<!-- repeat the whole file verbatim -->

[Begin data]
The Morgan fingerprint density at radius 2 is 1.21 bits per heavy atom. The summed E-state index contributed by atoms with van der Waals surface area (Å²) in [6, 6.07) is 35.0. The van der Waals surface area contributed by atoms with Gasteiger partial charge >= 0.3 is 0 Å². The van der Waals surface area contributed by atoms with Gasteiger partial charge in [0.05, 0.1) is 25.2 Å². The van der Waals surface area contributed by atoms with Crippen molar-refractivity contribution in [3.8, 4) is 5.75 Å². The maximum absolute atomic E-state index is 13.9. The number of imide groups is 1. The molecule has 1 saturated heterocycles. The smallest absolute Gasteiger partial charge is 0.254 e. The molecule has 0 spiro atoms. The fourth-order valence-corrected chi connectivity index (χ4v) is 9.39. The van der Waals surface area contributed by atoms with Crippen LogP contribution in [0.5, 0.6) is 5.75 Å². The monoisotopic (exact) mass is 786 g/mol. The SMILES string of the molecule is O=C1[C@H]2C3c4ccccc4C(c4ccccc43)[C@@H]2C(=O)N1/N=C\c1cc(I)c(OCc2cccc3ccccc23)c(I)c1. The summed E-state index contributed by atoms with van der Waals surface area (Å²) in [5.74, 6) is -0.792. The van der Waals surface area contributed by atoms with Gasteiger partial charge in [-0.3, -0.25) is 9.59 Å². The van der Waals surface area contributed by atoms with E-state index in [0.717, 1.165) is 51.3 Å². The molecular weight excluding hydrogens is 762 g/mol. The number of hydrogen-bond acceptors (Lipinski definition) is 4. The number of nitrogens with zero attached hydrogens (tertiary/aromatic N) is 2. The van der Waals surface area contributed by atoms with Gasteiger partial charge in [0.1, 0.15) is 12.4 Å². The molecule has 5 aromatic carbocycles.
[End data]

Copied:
The Morgan fingerprint density at radius 2 is 1.21 bits per heavy atom. The summed E-state index contributed by atoms with van der Waals surface area (Å²) in [6, 6.07) is 35.0. The van der Waals surface area contributed by atoms with Gasteiger partial charge >= 0.3 is 0 Å². The van der Waals surface area contributed by atoms with Gasteiger partial charge in [0.05, 0.1) is 25.2 Å². The van der Waals surface area contributed by atoms with Crippen molar-refractivity contribution in [3.8, 4) is 5.75 Å². The maximum absolute atomic E-state index is 13.9. The number of imide groups is 1. The molecule has 1 saturated heterocycles. The smallest absolute Gasteiger partial charge is 0.254 e. The molecule has 0 spiro atoms. The fourth-order valence-corrected chi connectivity index (χ4v) is 9.39. The van der Waals surface area contributed by atoms with Crippen LogP contribution in [0.5, 0.6) is 5.75 Å². The monoisotopic (exact) mass is 786 g/mol. The SMILES string of the molecule is O=C1[C@H]2C3c4ccccc4C(c4ccccc43)[C@@H]2C(=O)N1/N=C\c1cc(I)c(OCc2cccc3ccccc23)c(I)c1. The summed E-state index contributed by atoms with van der Waals surface area (Å²) in [5.74, 6) is -0.792. The van der Waals surface area contributed by atoms with Gasteiger partial charge in [-0.3, -0.25) is 9.59 Å². The van der Waals surface area contributed by atoms with E-state index in [0.717, 1.165) is 51.3 Å². The molecular weight excluding hydrogens is 762 g/mol. The number of hydrogen-bond acceptors (Lipinski definition) is 4. The number of nitrogens with zero attached hydrogens (tertiary/aromatic N) is 2. The van der Waals surface area contributed by atoms with Gasteiger partial charge in [0.1, 0.15) is 12.4 Å². The molecule has 5 aromatic carbocycles.